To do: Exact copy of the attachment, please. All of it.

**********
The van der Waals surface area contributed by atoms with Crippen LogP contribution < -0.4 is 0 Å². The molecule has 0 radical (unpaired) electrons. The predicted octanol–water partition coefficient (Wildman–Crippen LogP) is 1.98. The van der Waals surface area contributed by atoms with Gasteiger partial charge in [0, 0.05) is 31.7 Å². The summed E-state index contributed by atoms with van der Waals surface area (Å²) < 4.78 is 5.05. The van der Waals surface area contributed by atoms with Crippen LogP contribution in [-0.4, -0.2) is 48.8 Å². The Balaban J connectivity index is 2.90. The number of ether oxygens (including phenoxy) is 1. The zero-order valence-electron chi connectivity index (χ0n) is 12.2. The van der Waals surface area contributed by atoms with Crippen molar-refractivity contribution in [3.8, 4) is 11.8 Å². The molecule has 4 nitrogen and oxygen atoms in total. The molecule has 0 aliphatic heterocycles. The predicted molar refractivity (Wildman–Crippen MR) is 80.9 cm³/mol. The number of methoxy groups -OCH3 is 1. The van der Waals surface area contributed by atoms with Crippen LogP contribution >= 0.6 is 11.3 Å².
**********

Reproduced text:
The van der Waals surface area contributed by atoms with Crippen LogP contribution < -0.4 is 0 Å². The molecule has 0 radical (unpaired) electrons. The predicted octanol–water partition coefficient (Wildman–Crippen LogP) is 1.98. The van der Waals surface area contributed by atoms with Gasteiger partial charge in [0, 0.05) is 31.7 Å². The summed E-state index contributed by atoms with van der Waals surface area (Å²) < 4.78 is 5.05. The van der Waals surface area contributed by atoms with Crippen LogP contribution in [-0.4, -0.2) is 48.8 Å². The Balaban J connectivity index is 2.90. The number of ether oxygens (including phenoxy) is 1. The zero-order valence-electron chi connectivity index (χ0n) is 12.2. The van der Waals surface area contributed by atoms with Crippen molar-refractivity contribution in [3.8, 4) is 11.8 Å². The molecule has 4 nitrogen and oxygen atoms in total. The molecule has 0 aliphatic heterocycles. The predicted molar refractivity (Wildman–Crippen MR) is 80.9 cm³/mol. The number of methoxy groups -OCH3 is 1. The van der Waals surface area contributed by atoms with Crippen LogP contribution >= 0.6 is 11.3 Å².